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But these slight increases for a few months come in the shadow of an extraordinary downturn that left the economy reeling. As of August, local housing prices had fallen 38.75 percent from the market peak in November 2005, reaching a level last seen in November 2002.
Even though the bleeding has subsided, the future for San Diego’s market and surrounding economy remains murky. The sense that prices have stopped falling fuels a frenzy in the market. Adding to the momentum: a looming deadline for a federal tax break incentive for first-time homebuyers and attractive interest rates, luring more buyers into the ring and increasing demand.
But the end of the tax break offer, a continuing stream of rising foreclosures and a still-weak local economy could sap that momentum. The monthly economic index produced by University of San Diego economist Alan Gin showed a sixth straight gain in September. But even a gain, driven by increases in local consumer confidence, building permits and an improving national economic outlook, does not mean Gin expects an imminent recovery.
“The outlook continues to be for the local economy to remain weak for the rest of 2009 but to hit a bottom in the first half of 2010,” he wrote in his index released Tuesday. “This is in terms of jobs and employment, which typically is a lagging indicator.”
The future of the market hinges somewhat on what happens once the government stops intervening. Real estate interest groups have been loudly lobbying the federal government to extend the $8,000 tax credit past its current Nov. 30 deadline, arguing its disappearance could pull the rug out from under the stabilizing housing market. Already, local real estate agents are eying this weekend as a turning point. It generally takes about a month for a sale to close.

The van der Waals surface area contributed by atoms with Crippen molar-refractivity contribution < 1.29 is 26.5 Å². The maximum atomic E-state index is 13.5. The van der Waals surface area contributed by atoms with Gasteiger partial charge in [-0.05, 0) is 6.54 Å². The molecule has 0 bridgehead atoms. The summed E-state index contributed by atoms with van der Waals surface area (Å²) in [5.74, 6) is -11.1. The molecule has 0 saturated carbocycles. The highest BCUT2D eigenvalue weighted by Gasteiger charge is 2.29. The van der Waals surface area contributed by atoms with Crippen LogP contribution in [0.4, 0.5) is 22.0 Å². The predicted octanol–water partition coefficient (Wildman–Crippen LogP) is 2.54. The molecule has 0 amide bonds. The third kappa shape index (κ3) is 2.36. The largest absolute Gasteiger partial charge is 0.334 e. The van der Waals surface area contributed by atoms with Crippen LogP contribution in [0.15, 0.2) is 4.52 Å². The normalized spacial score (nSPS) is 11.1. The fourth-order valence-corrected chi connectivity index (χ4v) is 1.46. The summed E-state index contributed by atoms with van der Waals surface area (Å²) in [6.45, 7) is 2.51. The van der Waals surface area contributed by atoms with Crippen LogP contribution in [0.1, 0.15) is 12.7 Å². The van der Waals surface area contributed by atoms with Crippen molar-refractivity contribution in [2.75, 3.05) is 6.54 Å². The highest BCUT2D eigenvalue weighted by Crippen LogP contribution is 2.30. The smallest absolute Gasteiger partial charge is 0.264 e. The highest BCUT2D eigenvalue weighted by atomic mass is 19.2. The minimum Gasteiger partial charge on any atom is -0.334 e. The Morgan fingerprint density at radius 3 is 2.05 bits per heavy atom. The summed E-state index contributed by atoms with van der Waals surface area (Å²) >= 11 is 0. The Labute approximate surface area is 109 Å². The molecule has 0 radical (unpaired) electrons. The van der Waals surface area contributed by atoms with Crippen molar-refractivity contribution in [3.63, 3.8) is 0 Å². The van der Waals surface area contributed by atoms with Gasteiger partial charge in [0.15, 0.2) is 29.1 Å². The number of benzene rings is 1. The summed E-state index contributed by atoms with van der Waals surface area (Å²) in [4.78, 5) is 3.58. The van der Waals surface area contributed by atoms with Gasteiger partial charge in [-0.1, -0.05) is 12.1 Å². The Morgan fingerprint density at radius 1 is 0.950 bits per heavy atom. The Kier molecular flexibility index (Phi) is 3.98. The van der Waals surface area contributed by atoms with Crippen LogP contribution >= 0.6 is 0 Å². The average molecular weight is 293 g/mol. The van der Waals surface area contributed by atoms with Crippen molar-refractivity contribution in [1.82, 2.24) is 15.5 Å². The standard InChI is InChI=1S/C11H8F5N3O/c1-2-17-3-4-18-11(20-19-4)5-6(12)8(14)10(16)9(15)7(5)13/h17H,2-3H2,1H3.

The question is: will the frenzy subside after the deadline passes?
“Following this weekend, there’s going to be a perceived drop in demand from buyers who were saying, ‘Hey, I can close by the end of November,’ or just — ‘Hey, let’s just wait a few more months and see what happens,'” said Dan Cassidy, a Hillcrest-based real estate agent.
The tax break is hardly the only government piece of San Diego’s stabilizing housing market. When private investors fled the mortgage market, the government tried to pick up the slack by funding more home loans that require just 3.5 percent downpayments.
As a result, nearly one-third of the homes purchased here in August and September were financed with a Federal Housing Administration loan, according to MDA DataQuick.
That’s a huge jump from just two years earlier in August 2007, when only 0.8 percent of the homes purchased in San Diego County were bought using an FHA loan. Beyond that, the federal government has been investing heavily in making mortgages available, an investment that is due to start phasing out next spring.
“At some point the housing market will have to stand on its own two feet,” Reaser said.
At this point, after fighting for months to get a house, writing offer after offer to compete with cash investors, some buyers are giving up. Others are getting more resilient.
“Man, people are tired of this,” said North County broker Jim Klinge. “People are pickier — I think they figure if they’ve come this far, there’s no way they’re going to settle now.”
But Klinge said most buyers wouldn’t be affected by the disappearance of the tax break. When it comes to signing contracts and winning bidding wars, some buyers right now are willing to pay up to 5 percent more than they think the house is worth, just to be done with the process.
“I don’t think it’s even about pricing anymore,” he said. “I think pricing is taking a backseat to acquisition.”
Carlsbad-based mortgage consultant Sheldon Ruckens said he’s talked some buyers out of buying because they’re spending much more than the tax break just to take advantage of it.
“I tell people you’re probably paying $20,000 or $30,000 more than you would next year just for $8,000,” he said. “It’s not a matter of right or wrong, it’s a matter of understanding what you’re doing.”
The Case-Shiller index showed month-over-month gains in all three of its price tiers, in both the regular and the seasonally adjusted versions of the index.
The low tier, homes priced under $281,769, rose 2.45 percent from July but had fallen 50.2 percent from the tier’s peak in June 2006.
The middle tier, priced between $277,598 and $427,404, rose 1.6 percent from July but was down 38.29 percent from the tier’s peak in November 2005.
The high tier, homes priced higher than $427,404, rose 0.26 percent from July, but was down 30.07 percent from the tier’s peak in June 2006.
Please contact Kelly Bennett directly at firstname.lastname@example.org with your thoughts, ideas, personal stories or tips. Follow her on Twitter: twitter.com/kellyrbennett. Or set the tone of the debate with a letter to the editor.
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